WA’s rare rakali is a clever creature
How many of you have heard of a rakali (Hydromys chrysogaster)?
What about the Australian water rat or beaver rat?
No, not many I wager.
And when you hear the term ‘rat’ you really don’t want to read any more, but that would be misguided. Because this is no ordinary rat and it is not introduced as so often assumed but estimated to be living in Australia for over 3 million years.
Yes, it is a rodent, a very intelligent one, but if we look at the role it plays in our environment maybe it could be considered equivalent to the European otter.
We only have two amphibious mammals in Australia, the rakali and the platypus. And it is the only one we have in the South West of WA.
Like the platypus it is found in bodies of permanent water such as streams and dams, but unlike the platypus it is also at home in salt and brackish water. They are about the same size when mature, up to 1.3 kilograms; they both have webbed hind legs, a tail that serves as a rudder, dense whiskers, small ears and eyes high on their head and glossy soft fur. In fact, it was the quality of their fur that nearly led to their demise.
They were extensively hunted for their pelts in the fur trade, especially during the Depression years when thousands of animals were killed yearly, and almost became extinct until protective legislation was introduced in 1943. Currently they are fully protected throughout Australia.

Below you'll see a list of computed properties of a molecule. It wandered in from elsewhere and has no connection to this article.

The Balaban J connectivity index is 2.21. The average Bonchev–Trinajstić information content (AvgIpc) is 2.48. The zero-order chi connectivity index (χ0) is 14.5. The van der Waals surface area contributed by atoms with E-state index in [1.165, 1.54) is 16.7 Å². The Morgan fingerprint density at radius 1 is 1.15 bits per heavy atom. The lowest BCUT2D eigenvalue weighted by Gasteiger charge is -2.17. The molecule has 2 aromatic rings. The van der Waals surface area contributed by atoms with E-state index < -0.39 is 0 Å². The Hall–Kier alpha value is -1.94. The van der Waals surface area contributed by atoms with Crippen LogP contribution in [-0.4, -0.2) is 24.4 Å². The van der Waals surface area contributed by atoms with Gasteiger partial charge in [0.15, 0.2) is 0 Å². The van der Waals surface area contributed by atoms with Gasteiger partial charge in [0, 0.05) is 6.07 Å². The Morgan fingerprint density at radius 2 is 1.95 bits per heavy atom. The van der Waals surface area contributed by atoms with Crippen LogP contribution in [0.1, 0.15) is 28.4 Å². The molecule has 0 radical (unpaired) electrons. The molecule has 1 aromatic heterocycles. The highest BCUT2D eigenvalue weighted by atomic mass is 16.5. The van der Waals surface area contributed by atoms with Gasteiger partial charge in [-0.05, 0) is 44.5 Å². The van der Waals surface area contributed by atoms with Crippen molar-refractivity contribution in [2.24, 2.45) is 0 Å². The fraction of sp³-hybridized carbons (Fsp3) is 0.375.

The intelligent rakali has an ability to safely consume the invasive cane toad. It took only two years after the cane toad invaded its territory in WA’s north before it worked it out. With almost surgical precision the rakali strategically removes the toxic organs, and even the toxic skin and muscle on the hind legs, before proceeding to feed.
So what else does our elusive water rat or rakali feed on? It is an opportunistic feeder so has a varied diet including frogs, lizards, crustaceans, turtle eggs and even the black and brown rat which impact greatly on our grain growing farmers. However, it is its love of yabbies, marron and fish that largely results in it being killed illegally, often in the Australian opera house fishing traps. These nets are used extensively in freshwater dams and waterways but are not discriminate in what is netted.
If you are lucky enough to sight our rakali please report on the Platypus Conservatory website which tracks both platypus and rakali. If you have good photos to share, head to the Rakali Awareness Day and Sightings Facebook page.
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